It is morning – the sun has risen anew and birds chirp outside your window as they begin their daily hustle to catch food. You rise, eagerly greeting the new day as you shake the slumber from your still slightly lethargic body. What is one of the first things you do every single day? You open your eyes and take in your surroundings.
The simple, yet profound, gift of sight opens doors no other organ in the body is able to. It allows you to see your reflection in the mirror, navigate safely around objects, alert you to obvious danger and open a gateway to all the beauty the world has to offer.
Despite these marvellous wonders, many take sight for granted. Just for a moment, imagine only seeing the world through a hazy curtain as your eyes battle some chronic condition. Imagine the daily struggle of wiping tears from your cheeks as your eyes water, battling endless eye pain, constant eye strain or a life of inflamed, bloodshot eyes which no over-the-counter medication from your local pharmacy can cure. Or, perhaps worse, imagine living in complete darkness, having either been born blind or unfortunate enough to lose fractions of sight daily as blindness stealthily creeps up on you.
The large number of Africans with poor vision is worrisome. According to the World Health Organisation (WHO), visual impairment is a significant health problem in Africa as a whole. An estimated 26.3 million people have some form of visual impairment and of those, 20.4 million have low vision, while 5.9 million are estimated to be blind. A staggering 15.3% of the world’s blind population is said to live on the African continent alone.
Highlighted eye conditions affecting the masses include cataracts, glaucoma, age-related macular degeneration, corneal opacities, diabetic retinopathy and refractive errors. In their report, the WHO lamented the fact that almost 80% of the conditions which lead to visual impairment are either curable or preventable.
The key to remedying this problem lies in the provision of both effective and easily accessible eye care services. A 2011 study published in the South African Medical Journal titled “South Africa’s cataract surgery rates – why are we not meeting our targets?” took an in-depth look at possible causes of not performing sufficient numbers of surgeries to clear the backlog of cataracts- the number one cause of reversible blindness in the country. The main barriers reported were inadequate commitment by hospital or provincial managers to increase surgery numbers, insufficient access to theatre, theatre staff who were unfamiliar with high-volume cataract surgery, an erratic supply of surgery consumables plus a shortage of ophthalmic nurses. A shortage of ophthalmologists is perhaps the most important barrier.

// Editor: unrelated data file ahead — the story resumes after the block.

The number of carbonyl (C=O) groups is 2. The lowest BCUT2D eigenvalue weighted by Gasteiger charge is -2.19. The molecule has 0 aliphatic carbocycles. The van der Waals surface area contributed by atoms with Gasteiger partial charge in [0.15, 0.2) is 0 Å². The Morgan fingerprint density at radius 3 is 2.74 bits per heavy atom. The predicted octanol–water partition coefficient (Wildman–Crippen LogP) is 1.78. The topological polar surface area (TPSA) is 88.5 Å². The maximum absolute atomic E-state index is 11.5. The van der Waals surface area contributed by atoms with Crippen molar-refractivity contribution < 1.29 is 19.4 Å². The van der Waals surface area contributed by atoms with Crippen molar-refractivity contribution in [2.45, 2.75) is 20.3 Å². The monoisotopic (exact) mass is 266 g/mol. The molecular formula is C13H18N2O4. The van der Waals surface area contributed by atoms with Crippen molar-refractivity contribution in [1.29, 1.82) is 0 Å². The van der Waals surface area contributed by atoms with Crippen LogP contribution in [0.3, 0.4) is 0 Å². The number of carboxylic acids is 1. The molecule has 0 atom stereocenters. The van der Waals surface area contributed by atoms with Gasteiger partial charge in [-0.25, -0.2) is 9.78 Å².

According to a report by Orbis Africa, there are approximately six ophthalmologists for every million South Africans. This number is dismal when compared to international figures. Just look at Argentina, as an example. Figures provided by the International Council of Ophthalmology reveal that this country has 138 ophthalmologists for every one million people. This is followed closely by Bulgaria, with 120, and Austria, which has 92 ophthalmologists for every one million of its inhabitants.
The paucity of ophthalmologists has been ascribed to many factors, including too low an output (the inability of the medical schools to train enough specialists due to financial and human resource challenges), the brain-drain (largely hinted at by worrisome media reports – but often vehemently refuted by government officials) and the strategic move by government away from specialised medicine to primary health care.
Notwithstanding the actual causes, the issue remains the same: there is a dire shortage of suitably qualified ophthalmologists to adequately care for South Africans’ eyes. The Global Eye Health Action Plan 2014 – 2019, which aims to reduce avoidable visual impairment as a global public health problem and secure access to rehabilitation services for the visually impaired was drafted during the 2011 sitting of the 65th World Health Assembly, and is based on five principles which look at universal access to care and the general empowerment of people with visual impairment. Without the necessary eye health care workers this action plan cannot be implemented.
An unwavering commitment to the training of specialist eye healthcare providers, coupled with a workable plan to retain the country’s professionals, could be the answer to South Africa’s eye woes. Crucial to this is the drafting and implementation of a workable plan of action, with a clear vision to change the fortunes of those affected by poor eye health. As writer Helen Keller once said: “The only thing worse than being blind is having sight, but no vision.”
So yes, inheriting good genes, eating carrots and leafy green vegetables and protecting your eyes from harm may help you see well for longer, but for lifelong eye health, a handy ophthalmologist, or two, is the answer to the vision problems experienced by South Africans daily.
Dr Linda Visser is the president at the Ophthalmological Society of South Africa (OSSA). OSSA promotes general interest of ophthalmology and the specific interests of its members within the sector.